The subject matter, while fascinating and wonderful in its modest glory (Amanda’s brief descriptions of the transition process I felt were a nice way to satisfy reader’s curiosities, while remaining steadfast in her secretive nature, and were well played-down by the author), could have been paced much better.

My biggest problem with IIWYG was simply the pacing. I felt this book could have been light-years longer. It felt rushed, and because of this, characters and their actions often felt unrealistic, and it could sometimes feel as though Meredith – the author – knew things that the audience didn’t, but forgot, and described scenes and emotions as thus.

While I can see the advantages of trying to write a book – particularly a YA book, as this is intended – that is long enough to be a story, while being short enough to keep young reader’s attentions, I felt this was just not long enough. There simply wasn’t enough space to put all the emotions of someone who has been through so much, on paper in just under 300 pages. I often felt as though, if I were in Amanda’s situation, I’d need a hell of a lot more time to digest some information and make some decisions, than she did. But that’s just me.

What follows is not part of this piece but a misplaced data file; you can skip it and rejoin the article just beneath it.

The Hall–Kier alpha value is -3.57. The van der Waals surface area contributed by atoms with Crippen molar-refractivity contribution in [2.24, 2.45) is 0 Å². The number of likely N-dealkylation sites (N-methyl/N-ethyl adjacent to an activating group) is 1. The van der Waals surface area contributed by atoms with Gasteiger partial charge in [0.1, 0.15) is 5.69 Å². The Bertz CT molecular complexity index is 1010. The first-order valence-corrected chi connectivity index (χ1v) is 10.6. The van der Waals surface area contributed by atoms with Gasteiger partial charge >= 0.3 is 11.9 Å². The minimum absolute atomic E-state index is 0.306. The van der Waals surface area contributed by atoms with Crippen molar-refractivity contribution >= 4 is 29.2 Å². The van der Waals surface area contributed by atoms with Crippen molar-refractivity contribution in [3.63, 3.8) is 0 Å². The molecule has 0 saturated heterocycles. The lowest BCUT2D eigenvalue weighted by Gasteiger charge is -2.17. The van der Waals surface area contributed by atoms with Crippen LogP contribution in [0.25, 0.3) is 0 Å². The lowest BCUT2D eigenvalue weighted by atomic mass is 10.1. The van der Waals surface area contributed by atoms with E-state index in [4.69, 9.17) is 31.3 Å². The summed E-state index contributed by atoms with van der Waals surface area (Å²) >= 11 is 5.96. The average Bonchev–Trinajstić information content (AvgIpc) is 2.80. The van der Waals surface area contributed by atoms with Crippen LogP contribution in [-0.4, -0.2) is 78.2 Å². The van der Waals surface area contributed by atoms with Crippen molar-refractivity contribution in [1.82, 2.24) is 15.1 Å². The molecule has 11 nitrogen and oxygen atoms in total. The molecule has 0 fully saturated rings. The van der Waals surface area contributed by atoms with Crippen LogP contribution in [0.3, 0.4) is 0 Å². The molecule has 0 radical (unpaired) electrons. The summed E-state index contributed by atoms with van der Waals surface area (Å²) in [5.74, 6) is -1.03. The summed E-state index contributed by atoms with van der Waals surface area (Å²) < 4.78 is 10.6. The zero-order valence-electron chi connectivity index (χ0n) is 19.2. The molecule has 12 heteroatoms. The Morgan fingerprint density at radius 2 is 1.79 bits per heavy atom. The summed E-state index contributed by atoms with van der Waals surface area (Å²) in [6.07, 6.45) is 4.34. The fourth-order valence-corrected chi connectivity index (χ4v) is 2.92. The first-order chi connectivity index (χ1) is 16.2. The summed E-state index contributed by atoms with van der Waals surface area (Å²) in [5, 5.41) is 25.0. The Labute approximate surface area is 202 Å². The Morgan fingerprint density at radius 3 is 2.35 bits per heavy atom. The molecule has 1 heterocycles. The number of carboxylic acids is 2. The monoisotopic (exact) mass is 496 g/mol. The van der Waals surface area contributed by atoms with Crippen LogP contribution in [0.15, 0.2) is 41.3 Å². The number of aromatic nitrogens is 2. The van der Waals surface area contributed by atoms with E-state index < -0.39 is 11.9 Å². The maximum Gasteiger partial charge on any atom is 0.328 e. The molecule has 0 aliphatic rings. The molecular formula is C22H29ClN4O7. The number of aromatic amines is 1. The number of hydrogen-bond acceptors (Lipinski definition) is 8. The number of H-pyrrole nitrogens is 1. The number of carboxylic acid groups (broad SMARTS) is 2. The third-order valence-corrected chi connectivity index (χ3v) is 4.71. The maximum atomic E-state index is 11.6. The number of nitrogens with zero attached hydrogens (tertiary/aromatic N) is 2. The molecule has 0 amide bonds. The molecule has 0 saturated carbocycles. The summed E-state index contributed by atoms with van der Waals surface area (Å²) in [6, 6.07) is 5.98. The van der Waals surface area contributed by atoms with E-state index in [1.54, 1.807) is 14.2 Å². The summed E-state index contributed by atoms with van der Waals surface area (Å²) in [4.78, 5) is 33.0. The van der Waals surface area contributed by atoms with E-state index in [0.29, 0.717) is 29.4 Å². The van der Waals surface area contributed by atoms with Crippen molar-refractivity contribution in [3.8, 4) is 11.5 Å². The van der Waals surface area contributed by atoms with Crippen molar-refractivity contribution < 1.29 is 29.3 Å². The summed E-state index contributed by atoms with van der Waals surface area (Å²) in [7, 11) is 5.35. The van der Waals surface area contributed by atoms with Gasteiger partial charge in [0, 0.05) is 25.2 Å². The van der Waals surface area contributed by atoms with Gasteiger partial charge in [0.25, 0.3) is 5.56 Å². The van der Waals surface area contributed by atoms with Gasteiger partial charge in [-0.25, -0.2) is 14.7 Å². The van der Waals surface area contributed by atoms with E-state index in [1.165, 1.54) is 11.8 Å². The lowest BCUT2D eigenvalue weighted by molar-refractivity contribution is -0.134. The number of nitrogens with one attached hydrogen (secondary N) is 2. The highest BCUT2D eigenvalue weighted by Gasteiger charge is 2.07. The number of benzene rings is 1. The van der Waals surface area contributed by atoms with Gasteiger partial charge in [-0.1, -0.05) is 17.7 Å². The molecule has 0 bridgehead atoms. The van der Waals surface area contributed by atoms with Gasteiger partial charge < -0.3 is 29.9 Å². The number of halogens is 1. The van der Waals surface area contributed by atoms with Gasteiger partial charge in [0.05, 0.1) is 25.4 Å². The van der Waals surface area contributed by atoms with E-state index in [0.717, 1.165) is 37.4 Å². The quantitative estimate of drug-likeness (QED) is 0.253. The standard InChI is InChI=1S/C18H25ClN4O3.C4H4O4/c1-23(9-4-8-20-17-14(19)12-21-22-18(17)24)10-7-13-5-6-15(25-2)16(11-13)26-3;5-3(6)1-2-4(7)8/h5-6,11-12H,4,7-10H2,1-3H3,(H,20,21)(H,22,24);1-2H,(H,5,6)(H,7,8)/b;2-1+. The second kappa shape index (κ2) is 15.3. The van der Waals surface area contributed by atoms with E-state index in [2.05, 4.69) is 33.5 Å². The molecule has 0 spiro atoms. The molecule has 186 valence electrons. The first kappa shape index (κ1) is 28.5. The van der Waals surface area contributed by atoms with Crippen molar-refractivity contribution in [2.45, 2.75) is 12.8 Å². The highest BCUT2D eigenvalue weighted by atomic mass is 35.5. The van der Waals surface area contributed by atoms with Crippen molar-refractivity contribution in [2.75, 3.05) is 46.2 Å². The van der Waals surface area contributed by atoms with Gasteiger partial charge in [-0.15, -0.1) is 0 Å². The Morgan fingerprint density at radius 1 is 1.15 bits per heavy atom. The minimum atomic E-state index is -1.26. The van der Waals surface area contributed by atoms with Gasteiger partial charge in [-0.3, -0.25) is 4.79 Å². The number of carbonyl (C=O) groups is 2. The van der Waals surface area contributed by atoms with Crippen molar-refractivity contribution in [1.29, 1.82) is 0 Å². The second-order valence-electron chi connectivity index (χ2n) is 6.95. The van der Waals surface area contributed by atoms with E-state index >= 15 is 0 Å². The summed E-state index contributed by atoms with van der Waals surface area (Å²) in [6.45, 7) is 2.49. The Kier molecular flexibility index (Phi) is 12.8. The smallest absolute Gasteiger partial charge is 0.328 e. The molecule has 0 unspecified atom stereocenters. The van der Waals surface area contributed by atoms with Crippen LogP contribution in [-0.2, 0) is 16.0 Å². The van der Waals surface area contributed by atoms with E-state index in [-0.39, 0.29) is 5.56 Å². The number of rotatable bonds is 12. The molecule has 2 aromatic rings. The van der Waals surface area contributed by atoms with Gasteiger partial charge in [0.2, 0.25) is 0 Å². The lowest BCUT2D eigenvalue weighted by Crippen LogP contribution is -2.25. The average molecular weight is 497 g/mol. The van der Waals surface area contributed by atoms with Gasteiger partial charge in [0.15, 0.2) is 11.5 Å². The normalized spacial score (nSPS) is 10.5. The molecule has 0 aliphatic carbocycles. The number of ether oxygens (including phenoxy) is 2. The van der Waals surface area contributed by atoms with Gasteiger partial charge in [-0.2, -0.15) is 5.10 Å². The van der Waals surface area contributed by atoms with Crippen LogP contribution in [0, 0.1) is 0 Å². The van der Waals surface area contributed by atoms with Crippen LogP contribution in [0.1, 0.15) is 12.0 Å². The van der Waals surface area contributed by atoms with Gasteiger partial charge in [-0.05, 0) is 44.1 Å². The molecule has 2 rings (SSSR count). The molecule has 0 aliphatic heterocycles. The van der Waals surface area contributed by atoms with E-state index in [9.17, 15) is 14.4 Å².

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Some may complain that IIWYG was too shallow. That it only tread the very shortest of depths that LGBTQIA+ fiction could do, but I think that’s enough. For now, at least. The general public may still be wary of literature that dives too deep into the minds and bodies of those who aren’t “normal” (and I use that term sarcastically, if you didn’t guess), and, while some of us may be ready to dive deep, the world might not be yet. Baby steps.

But, If I Was Your Girl did exactly as it was supposed to, and for that I commend it. It made me laugh. It made me sad and angry. It made me love Amanda and Virginia and Layla and Grant. It made me hate others. It made me feel that first-love, first-kiss, first-everything feeling that we all crave sometimes. And it made me more aware. 

And for a mainstream, published, printed and talked about book (If I Was Your Girl has actually been featured in Zoella’s book club with W H Smith for this year, which is incredible and huge for the author, to have someone as influential as Zoe recommending this story to her millions of avid fans…) to hold such power and knowledge. The power to turn attention towards this issue that the world faces (by issue I mean transphobia and homophobia, etc), is fantastic.

I urge you all to pick up this book (or download it.. whatever you fancy), and just try it. Your age, your gender, your sexuality, your reading preferences do not matter. You should read this, for your own education.